Infant Mental Health Awareness Week is an opportunity to focus attention on the wellbeing, and social and emotional development of babies and young children, and the importance of early relationships.

The Parent-Infant Foundation has set the theme and coordinated Infant Mental Health Awareness Week for 6 years, during which time it has grown into a global event. During the week there are local and national activities happening to increase understanding of infant mental health and to showcase the amazing services that work with babies and their families.

Understanding Early Trauma

For Infant Mental Health Awareness Week 2022, the theme is ‘Understanding Early Trauma’.

Babies can experience psychological trauma when their environments are repeatedly harmful or threatening to them or to their parent or caregiver. Traumatic experiences might include physical and emotional abuse, neglect, exposure to domestic abuse or high levels of stress or conflict at home.

Trauma early in life is influential because the brain is particularly “plastic” and susceptible to influences in pregnancy and the earliest years. Because early development lays the foundations for what happens next, experiences at that stage can have potentially widespread and long-term consequences.

A significant predictor of how adversity will impact a child is the strength and security of their relationship with their parent. Without a nurturing relationship to support them, young children experience negative events as more traumatic. If the relationship between parents and a baby is abusive or neglectful, this can be more damaging than other forms of early trauma.

Understanding trauma helps us to understand why infant mental health and early relationships are so important.

Report on understanding early trauma and the importance of early relationships

The Parent-Infant Foundation has launched findings from new research with the public and professionals. This included a survey with a representative sample of 2,000 adults from across the UK, and work with teachers and early years professionals.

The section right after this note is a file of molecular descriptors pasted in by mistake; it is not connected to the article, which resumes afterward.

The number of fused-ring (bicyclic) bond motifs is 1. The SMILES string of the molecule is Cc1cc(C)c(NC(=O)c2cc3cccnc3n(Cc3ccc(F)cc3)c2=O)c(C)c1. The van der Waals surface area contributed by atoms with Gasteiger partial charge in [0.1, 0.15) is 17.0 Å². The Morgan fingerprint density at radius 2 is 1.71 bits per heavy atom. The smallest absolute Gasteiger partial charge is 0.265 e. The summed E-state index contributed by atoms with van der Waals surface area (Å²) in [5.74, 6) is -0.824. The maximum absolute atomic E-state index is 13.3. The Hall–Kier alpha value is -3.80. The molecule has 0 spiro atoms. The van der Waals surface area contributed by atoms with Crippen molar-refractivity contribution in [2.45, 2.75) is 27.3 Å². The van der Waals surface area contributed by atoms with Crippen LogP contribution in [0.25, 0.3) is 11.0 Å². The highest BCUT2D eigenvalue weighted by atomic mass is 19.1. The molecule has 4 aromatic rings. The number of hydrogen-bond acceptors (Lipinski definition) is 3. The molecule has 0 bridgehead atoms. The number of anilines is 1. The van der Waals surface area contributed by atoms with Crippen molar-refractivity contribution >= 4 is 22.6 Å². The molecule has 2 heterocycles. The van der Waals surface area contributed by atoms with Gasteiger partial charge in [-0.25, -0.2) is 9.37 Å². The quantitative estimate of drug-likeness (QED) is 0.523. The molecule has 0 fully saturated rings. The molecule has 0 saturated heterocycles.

The research shows that:

  • 97% of professionals and 75% of the public recognise that early relationships are “very important”.
  • 84% of the public agreed or agreed strongly that health services should offer support to families with issues in early parent-infant relationships.
  • 84% of professionals disagree or strongly disagree that the UK Government does enough to protect children from trauma and its impact.
  • 67% of professionals disagree that public services in their area do enough to support young children who have been exposed to trauma.

The survey results also underline the impact of the lack of services for very young children, including gaps in mental health services and health visiting services.

Experiences of early trauma

The report asked professionals to share examples of what they see in their classroom or setting as a result of children’s experiences of early trauma.

Their responses described a wide range of challenges experienced by individual children, including struggles with language, attention, emotional wellbeing, social development, and relationships with peers and adults.

“…delayed emotional development, behavioural issues resulting from poor attachment, lack of confidence, inability to socialise, unable to concentrate, running, shouting out and interrupting, perceived as naughty…” – example of what professionals are seeing as a result of children’s experience of early trauma

The report sets out the case for more specialised parent-infant relationship teams around the UK to strengthen and repair early relationships between parents and their babies when these are at risk. It also calls for wider across-Government action to reduce and address trauma and adversity, and to strengthen parent-infant relationships.

Click here to read the full report from the Parent-Infant Foundation

Free 6-week introductory course on Infant Mental Health

HDS offers a 6-week introductory course on Infant Mental Health which is free for Third Sector organisations that work with mothers, fathers and carers of infants and young children.  Find out more and register your interest by clicking on the link below.

Click here to find out more about the HDS Infant Mental Health course